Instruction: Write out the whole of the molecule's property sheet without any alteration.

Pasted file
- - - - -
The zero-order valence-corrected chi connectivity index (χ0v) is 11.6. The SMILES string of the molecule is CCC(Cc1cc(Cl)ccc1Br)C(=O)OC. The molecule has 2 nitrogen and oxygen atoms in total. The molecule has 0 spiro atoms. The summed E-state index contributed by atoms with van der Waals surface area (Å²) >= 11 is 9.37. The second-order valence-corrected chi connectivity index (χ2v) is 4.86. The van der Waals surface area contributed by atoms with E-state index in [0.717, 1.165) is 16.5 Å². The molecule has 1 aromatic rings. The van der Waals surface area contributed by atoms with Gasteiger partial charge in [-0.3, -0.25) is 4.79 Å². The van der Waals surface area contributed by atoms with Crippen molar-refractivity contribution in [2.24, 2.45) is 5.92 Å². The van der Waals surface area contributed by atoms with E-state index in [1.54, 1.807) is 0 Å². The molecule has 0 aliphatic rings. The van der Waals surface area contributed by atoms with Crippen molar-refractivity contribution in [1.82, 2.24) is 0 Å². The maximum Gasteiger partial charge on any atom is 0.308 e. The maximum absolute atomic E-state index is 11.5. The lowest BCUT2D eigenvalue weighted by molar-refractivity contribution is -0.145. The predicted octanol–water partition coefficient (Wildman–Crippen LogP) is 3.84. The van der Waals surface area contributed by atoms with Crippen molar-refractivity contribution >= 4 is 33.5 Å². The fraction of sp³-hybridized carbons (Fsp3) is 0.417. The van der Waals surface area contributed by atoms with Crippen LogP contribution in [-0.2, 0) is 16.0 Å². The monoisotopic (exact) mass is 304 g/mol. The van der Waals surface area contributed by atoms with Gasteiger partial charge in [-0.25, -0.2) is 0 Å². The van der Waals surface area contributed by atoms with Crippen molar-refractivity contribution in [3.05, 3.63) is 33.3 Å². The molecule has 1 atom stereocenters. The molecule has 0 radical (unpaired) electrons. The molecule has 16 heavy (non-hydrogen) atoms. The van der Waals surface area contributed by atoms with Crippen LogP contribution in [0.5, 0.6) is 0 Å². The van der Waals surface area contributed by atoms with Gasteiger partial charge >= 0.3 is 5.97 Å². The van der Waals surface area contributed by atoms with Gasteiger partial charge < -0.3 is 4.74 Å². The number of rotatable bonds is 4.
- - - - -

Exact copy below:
The zero-order valence-corrected chi connectivity index (χ0v) is 11.6. The SMILES string of the molecule is CCC(Cc1cc(Cl)ccc1Br)C(=O)OC. The molecule has 2 nitrogen and oxygen atoms in total. The molecule has 0 spiro atoms. The summed E-state index contributed by atoms with van der Waals surface area (Å²) >= 11 is 9.37. The second-order valence-corrected chi connectivity index (χ2v) is 4.86. The van der Waals surface area contributed by atoms with E-state index in [0.717, 1.165) is 16.5 Å². The molecule has 1 aromatic rings. The van der Waals surface area contributed by atoms with Gasteiger partial charge in [-0.3, -0.25) is 4.79 Å². The van der Waals surface area contributed by atoms with Crippen molar-refractivity contribution in [2.24, 2.45) is 5.92 Å². The van der Waals surface area contributed by atoms with E-state index in [1.54, 1.807) is 0 Å². The molecule has 0 aliphatic rings. The van der Waals surface area contributed by atoms with Crippen molar-refractivity contribution in [1.82, 2.24) is 0 Å². The maximum Gasteiger partial charge on any atom is 0.308 e. The maximum absolute atomic E-state index is 11.5. The lowest BCUT2D eigenvalue weighted by molar-refractivity contribution is -0.145. The predicted octanol–water partition coefficient (Wildman–Crippen LogP) is 3.84. The van der Waals surface area contributed by atoms with Crippen molar-refractivity contribution >= 4 is 33.5 Å². The fraction of sp³-hybridized carbons (Fsp3) is 0.417. The van der Waals surface area contributed by atoms with Crippen LogP contribution in [-0.2, 0) is 16.0 Å². The monoisotopic (exact) mass is 304 g/mol. The van der Waals surface area contributed by atoms with Gasteiger partial charge in [-0.25, -0.2) is 0 Å². The van der Waals surface area contributed by atoms with Crippen molar-refractivity contribution in [3.05, 3.63) is 33.3 Å². The molecule has 1 atom stereocenters. The molecule has 0 radical (unpaired) electrons. The molecule has 16 heavy (non-hydrogen) atoms. The van der Waals surface area contributed by atoms with Crippen LogP contribution in [0.5, 0.6) is 0 Å². The van der Waals surface area contributed by atoms with Gasteiger partial charge >= 0.3 is 5.97 Å². The van der Waals surface area contributed by atoms with Gasteiger partial charge < -0.3 is 4.74 Å². The number of rotatable bonds is 4.